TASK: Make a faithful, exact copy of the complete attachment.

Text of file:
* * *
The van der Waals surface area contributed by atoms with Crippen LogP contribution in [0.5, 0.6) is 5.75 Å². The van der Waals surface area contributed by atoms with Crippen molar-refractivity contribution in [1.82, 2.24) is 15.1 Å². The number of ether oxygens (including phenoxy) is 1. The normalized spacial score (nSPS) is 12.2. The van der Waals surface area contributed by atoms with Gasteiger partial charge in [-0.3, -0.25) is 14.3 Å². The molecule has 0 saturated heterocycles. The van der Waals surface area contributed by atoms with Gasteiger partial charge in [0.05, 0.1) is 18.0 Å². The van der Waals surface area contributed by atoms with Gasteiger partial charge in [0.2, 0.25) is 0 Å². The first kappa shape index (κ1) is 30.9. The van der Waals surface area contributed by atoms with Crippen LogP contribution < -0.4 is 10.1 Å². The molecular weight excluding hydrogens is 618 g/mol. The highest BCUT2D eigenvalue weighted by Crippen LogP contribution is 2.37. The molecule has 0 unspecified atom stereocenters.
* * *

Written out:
The van der Waals surface area contributed by atoms with Crippen LogP contribution in [0.5, 0.6) is 5.75 Å². The van der Waals surface area contributed by atoms with Crippen molar-refractivity contribution in [1.82, 2.24) is 15.1 Å². The number of ether oxygens (including phenoxy) is 1. The normalized spacial score (nSPS) is 12.2. The van der Waals surface area contributed by atoms with Gasteiger partial charge in [-0.3, -0.25) is 14.3 Å². The molecule has 0 saturated heterocycles. The van der Waals surface area contributed by atoms with Gasteiger partial charge in [0.05, 0.1) is 18.0 Å². The van der Waals surface area contributed by atoms with Gasteiger partial charge in [0.2, 0.25) is 0 Å². The first kappa shape index (κ1) is 30.9. The van der Waals surface area contributed by atoms with Crippen LogP contribution < -0.4 is 10.1 Å². The molecular weight excluding hydrogens is 618 g/mol. The highest BCUT2D eigenvalue weighted by Crippen LogP contribution is 2.37. The molecule has 0 unspecified atom stereocenters.